The very behaviour of big financial institutions that led to the Hayne royal commission—and, indeed, in the United States, the sort of poor behaviour that pre-empted the global financial crisis—is now being encouraged by the coalition. The watering down of financial protections that we see from the US Republicans that caused so much damage to the United States' financial system is now playing out here in Australia. For lack of any clear economic agenda and for lack of a plan for boosting productivity and increasing wages, we have instead the coalition dipping into their ideological top drawer, looking to do the bidding of the big financial institutions against the interests of regular Australians. What do the consumer groups say about this? A letter from 122 organisations and 97 prominent Australians last year urged the federal government not to go ahead with its watering down of safe lending laws. Supporters of that letter included the Australian Council of Trade Unions, the Australian Council of Social Service, Anglicare, religious groups, community groups, and legal and family violence associations from across Australia. As Alan Kirkland, the CEO of CHOICE, has said:
Without safe lending protections many Australians will be exposed to the terrible lending practices we saw in the lead-up to the global financial crisis.
Fiona Guthrie, CEO of Financial Counselling Australia, said:
Many people are struggling financially at the moment and the last thing they need is to be loaded up with more debt. Financial counsellors see at first hand the harm caused to people and families when they struggle to make repayments.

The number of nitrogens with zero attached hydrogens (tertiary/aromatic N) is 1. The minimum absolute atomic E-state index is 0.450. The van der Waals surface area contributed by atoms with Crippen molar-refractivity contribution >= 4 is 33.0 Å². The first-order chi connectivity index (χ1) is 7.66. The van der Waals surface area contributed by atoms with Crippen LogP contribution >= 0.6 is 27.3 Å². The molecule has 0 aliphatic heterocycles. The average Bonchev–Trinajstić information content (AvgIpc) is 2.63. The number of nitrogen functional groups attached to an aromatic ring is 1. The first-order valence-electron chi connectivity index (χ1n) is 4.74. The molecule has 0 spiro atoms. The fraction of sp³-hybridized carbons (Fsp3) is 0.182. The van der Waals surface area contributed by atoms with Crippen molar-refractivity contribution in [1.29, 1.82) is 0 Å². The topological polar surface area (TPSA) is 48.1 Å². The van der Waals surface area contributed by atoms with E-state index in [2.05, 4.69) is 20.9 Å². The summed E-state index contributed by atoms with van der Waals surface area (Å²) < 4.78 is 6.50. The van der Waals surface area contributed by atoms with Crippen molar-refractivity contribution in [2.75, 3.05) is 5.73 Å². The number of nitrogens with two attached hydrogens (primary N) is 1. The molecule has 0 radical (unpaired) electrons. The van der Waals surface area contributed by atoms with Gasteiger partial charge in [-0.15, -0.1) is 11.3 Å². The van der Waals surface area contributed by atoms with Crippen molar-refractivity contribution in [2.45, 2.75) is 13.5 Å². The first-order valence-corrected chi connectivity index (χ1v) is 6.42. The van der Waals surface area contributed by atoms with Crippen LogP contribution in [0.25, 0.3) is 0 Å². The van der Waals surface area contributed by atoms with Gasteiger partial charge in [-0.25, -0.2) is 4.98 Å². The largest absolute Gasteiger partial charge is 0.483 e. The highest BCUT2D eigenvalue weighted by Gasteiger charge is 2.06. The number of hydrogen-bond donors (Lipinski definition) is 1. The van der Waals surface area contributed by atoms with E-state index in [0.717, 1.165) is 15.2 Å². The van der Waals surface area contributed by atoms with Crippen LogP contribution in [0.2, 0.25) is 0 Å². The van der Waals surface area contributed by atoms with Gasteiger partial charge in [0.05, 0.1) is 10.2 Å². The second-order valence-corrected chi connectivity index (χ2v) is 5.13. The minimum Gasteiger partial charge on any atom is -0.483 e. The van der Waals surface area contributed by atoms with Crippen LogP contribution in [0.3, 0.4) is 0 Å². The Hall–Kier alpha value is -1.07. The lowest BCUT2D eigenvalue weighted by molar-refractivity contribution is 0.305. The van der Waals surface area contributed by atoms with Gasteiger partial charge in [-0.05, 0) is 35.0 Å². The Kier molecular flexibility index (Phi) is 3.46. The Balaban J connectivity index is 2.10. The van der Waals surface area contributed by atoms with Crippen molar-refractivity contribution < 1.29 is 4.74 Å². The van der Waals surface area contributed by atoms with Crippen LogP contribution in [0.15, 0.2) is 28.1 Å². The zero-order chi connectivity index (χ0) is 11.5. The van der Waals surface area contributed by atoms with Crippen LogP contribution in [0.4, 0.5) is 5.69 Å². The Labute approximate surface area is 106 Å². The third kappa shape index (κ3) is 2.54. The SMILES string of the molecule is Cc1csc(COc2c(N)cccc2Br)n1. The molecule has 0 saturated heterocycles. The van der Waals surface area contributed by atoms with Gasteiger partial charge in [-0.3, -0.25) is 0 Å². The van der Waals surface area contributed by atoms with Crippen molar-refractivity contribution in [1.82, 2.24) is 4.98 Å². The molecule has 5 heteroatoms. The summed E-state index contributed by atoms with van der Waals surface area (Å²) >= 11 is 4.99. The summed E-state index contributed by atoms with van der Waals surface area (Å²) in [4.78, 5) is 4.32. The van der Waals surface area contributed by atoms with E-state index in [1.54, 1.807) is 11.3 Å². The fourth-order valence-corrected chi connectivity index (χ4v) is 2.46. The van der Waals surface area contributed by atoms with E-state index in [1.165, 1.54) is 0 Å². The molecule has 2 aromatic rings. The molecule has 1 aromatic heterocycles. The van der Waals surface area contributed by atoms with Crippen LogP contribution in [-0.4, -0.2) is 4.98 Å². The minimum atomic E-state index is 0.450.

She went on:
We cannot in good conscience sit by and let these laws go through without doing what we can to stop them. That's also why financial counsellors from around Australia are writing to their local politicians …
Karen Cox, the CEO of the Financial Rights Legal Centre, said:
Before safe laws were introduced, lenders regularly sold unaffordable loans to people, including pensioners, people on Centrelink payments and casual workers, who they knew would never be able to repay the loans.
As she pointed out:
It's beyond belief that less than two years after the royal commission made this its first recommendation that the Government wants to go directly against it.
The real risk is that we change the incentives for lenders: we remove or weaken penalties for breaching safe lending laws, and then we see an increase in irresponsible lending.
These changes will reduce verification requirements for lenders, replacing the current practice of lender responsibility with borrower responsibility. There will be two separate enforcement regimes, with enforcement of lending standards staying with APRA for authorised deposit-taking institution lenders but moving to ASIC for lenders that are not authorised deposit-taking institutions, separating the enforcement regimes and again creating a risk of multiple standards and the watering down of protections for consumers.